News in Brief 16 November 2015 (PM)

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A child and an elderly man stand on the roof of a building damaged when Cyclone Pam hit Vanuatu in March 2015. File Photo: UNICEF/Vlad Sokhin

El Niño to strengthen

This year's El Niño weather system ranks among the three strongest in the past half century and is expected to strengthen in the coming months, the World Meteorological Organization (WMO) has reported.

WMO Secretary General Michel Jarreau has welcomed "unprecedented" coordination by meteorological services worldwide in responding to the climatic phenomenon which has caused drought and flooding in parts of Africa.

He also highlighted progress in predicting its onset and development.

"And this is done through the networks coordinated by WMO. At the national level, it's the national meteorological services playing a key role, and they have provided to their own governments, to their own decision makers, to their own public, information that can be used to be better prepared. And that translates not only in saving lives, which is essential, but, in addition, to minimize the economic impact of the El Niño and the disruption.

The UN agency is holding an international El Niño conference in New York this week.

Human rights experts alarmed at escalation of violence in Middle East

Two UN human rights experts have expressed grave concern over continuing violence in the occupied Palestinian territory and Israel which has led to the death of more than 90 people since October.

Thousands of others have been injured.

The experts, known as Special Rapporteurs, report on the situation of human rights in the occupied Palestinian territory and on the issue of summary executions.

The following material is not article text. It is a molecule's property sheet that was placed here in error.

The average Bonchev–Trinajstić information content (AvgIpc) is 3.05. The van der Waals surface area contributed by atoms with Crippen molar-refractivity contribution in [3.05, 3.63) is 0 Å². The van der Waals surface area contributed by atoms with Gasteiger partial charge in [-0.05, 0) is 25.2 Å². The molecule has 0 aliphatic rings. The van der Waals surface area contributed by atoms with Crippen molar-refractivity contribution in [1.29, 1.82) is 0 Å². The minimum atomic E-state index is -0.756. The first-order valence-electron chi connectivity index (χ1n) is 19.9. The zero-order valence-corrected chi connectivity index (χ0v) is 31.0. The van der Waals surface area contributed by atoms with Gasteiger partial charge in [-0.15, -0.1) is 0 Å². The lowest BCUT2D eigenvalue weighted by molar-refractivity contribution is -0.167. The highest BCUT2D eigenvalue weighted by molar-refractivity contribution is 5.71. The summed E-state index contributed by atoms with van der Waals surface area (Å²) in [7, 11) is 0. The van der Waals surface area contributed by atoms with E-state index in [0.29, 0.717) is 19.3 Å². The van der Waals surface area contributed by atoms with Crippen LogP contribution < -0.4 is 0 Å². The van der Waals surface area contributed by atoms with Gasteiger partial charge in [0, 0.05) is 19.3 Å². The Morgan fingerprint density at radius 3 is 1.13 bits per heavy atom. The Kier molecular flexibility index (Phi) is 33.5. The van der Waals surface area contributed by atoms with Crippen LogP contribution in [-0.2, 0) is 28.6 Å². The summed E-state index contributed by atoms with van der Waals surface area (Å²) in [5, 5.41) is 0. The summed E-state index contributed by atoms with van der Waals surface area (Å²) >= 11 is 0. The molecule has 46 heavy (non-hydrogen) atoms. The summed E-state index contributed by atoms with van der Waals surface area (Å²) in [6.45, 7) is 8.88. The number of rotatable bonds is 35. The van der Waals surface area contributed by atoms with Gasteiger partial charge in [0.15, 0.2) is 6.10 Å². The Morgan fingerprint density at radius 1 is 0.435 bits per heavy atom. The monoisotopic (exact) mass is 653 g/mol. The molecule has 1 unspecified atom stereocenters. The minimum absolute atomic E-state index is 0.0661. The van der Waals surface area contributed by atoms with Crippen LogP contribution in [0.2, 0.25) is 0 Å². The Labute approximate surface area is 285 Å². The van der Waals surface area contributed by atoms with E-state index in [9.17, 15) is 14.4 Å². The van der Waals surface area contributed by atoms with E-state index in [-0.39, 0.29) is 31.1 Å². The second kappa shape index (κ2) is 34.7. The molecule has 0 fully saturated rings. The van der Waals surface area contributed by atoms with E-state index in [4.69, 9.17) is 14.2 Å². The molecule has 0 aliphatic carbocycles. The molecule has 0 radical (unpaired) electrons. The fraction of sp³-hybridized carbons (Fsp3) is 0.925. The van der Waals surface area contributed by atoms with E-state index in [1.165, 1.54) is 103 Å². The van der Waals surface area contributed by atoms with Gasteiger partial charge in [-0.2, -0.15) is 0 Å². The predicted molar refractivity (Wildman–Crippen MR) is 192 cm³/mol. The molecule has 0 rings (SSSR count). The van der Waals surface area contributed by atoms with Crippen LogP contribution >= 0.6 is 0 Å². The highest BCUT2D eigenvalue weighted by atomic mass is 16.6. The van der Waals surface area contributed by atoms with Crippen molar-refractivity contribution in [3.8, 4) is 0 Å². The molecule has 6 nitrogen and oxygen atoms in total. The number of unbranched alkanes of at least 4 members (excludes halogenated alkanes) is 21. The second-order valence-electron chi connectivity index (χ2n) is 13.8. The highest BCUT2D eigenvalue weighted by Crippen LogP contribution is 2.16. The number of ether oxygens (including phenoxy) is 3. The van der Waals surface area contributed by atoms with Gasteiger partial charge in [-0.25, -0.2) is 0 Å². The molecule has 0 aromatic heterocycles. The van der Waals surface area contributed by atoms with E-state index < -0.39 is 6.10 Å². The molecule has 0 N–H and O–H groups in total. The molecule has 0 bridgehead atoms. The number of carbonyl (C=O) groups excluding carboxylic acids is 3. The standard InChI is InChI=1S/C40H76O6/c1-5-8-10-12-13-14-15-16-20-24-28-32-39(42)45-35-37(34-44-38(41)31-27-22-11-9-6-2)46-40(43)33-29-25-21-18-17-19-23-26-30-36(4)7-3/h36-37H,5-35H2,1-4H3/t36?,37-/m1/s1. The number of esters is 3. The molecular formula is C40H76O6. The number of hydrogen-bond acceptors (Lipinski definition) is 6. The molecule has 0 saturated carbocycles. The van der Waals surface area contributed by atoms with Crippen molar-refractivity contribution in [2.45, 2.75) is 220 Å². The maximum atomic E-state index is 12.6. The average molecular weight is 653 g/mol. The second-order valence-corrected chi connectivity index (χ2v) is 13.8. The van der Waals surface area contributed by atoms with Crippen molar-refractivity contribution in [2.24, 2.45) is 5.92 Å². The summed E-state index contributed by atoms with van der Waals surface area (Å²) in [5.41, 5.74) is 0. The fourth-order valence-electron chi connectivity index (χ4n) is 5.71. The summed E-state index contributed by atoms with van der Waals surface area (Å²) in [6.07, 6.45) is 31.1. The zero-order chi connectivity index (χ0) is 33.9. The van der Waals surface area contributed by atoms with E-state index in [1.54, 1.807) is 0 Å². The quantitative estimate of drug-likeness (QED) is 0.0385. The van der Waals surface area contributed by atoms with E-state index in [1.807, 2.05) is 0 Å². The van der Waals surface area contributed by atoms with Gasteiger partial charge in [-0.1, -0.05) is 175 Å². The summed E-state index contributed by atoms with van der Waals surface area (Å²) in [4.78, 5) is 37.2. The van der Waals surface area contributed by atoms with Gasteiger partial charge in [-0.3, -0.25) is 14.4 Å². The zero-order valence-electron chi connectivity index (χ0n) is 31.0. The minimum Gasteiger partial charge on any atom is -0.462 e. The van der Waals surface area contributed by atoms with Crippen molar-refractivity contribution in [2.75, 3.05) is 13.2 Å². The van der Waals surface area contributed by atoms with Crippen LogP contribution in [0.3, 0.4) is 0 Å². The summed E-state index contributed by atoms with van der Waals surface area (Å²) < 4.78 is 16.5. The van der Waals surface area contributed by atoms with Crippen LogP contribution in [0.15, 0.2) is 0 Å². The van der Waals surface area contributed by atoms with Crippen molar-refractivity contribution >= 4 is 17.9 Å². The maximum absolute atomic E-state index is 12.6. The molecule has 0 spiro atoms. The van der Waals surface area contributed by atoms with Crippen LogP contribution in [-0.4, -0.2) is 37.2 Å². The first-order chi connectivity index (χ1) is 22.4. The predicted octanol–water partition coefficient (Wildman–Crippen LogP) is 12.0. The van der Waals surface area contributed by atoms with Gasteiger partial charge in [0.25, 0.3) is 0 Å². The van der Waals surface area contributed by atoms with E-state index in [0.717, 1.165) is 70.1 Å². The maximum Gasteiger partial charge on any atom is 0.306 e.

Their call for an end to the violence by all sides comes in the aftermath of the alleged shooting death of a Palestinian by the Israeli forces during an undercover arrest operation at a hospital last week.

 London conference to raise funds for Syria humanitarian efforts

A conference to raise funds to support all those affected by the Syrian conflict has been described by the UN as "a critical opportunity" to remind the world of the ongoing crisis.

Leaders from the United Kingdom, Germany, Norway, Kuwait and the United Nations, are convening the event in February in London.

The Syrian conflict has been raging since March 2011 and has displaced more than 13.5 million people inside the country and sent another 4.2 million to seek refuge in nearby nations.

A statement from the conference organizers shows that current funding has not even reached last year's levels: US$3.4 billion against an appeal of US$8.4 billion.

Stephen O'Brien, head of the UN humanitarian affairs office (OCHA), described the appeals as "alarmingly underfunded."

The conference will also address longer term needs of those affected by the crisis, for example through job creation or providing educational opportunities.

Dianne Penn, United Nations.

Duration: 2’54″

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